As sea levels rise, the seeds of wetland forest trees are carried farther inland, where the species infiltrate the deciduous and pine forests found there. The effect is a migration of the wetland forest away from salty water.
Increasingly stronger storms create more-forceful storm surges that push saltwater farther inland, damaging plants and trees. Saltwater reaches especially far inland in areas where people have built canals and ditches to drain the soil so they can live or farm there; the water flows backwards up these channels to the very lands they’re intended to drain. Drought conditions exacerbate the situation and hasten forest death.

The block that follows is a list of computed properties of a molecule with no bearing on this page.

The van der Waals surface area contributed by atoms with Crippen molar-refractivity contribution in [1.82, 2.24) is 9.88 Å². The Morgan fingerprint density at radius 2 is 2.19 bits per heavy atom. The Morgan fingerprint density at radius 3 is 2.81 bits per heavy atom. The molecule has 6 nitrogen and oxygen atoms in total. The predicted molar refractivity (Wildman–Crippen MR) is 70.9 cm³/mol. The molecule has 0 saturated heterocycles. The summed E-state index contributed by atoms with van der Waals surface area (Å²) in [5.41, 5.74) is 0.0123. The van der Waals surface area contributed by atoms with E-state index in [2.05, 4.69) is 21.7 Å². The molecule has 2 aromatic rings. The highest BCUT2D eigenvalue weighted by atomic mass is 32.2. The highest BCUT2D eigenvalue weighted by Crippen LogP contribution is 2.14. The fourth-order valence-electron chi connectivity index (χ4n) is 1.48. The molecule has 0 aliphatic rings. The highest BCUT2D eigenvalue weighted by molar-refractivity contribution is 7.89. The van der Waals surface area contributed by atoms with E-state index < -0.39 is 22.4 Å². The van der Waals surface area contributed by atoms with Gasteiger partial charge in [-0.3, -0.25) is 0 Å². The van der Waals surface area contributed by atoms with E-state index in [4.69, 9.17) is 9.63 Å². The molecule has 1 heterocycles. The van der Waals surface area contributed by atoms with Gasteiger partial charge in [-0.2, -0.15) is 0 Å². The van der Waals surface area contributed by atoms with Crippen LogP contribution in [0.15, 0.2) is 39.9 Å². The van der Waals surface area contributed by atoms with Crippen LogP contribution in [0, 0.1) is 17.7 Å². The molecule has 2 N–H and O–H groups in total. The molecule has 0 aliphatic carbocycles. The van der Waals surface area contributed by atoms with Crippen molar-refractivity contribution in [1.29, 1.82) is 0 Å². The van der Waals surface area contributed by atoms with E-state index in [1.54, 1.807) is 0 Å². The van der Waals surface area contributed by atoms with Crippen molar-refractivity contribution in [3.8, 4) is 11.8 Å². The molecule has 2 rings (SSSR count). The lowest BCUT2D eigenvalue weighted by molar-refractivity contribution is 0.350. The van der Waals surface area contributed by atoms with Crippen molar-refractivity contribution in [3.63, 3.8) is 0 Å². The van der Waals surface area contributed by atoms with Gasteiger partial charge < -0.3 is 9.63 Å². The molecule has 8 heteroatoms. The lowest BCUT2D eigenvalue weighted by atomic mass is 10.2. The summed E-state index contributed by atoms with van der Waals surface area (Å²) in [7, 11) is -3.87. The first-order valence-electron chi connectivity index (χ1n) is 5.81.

As seas rise and storms intensify due to climate change, storm surges and high tides wash over the land along the sound, turning more and more of it into salt-tolerant marsh. As sea levels continue to rise, these marshes will eventually become open water.
Here, saltwater can come into contact with marsh and wetland forest, especially as sea levels rise, pushing salty water farther inland.
Rising seas push storm surges and high tides farther inland, where salty water starts to affect low-lying farms along the Atlantic coast. In the past, farmers added tide gates to prevent salt water from inundating inland areas, but as sea levels rise and storm surges increase in frequency and magnitude, saltwater can make its way around these gates and get trapped behind them. Drought conditions can dry out soils, further concentrating the salt that kills crops. Farmers have responded by planting more salt-tolerant crops or by abandoning some fields altogether.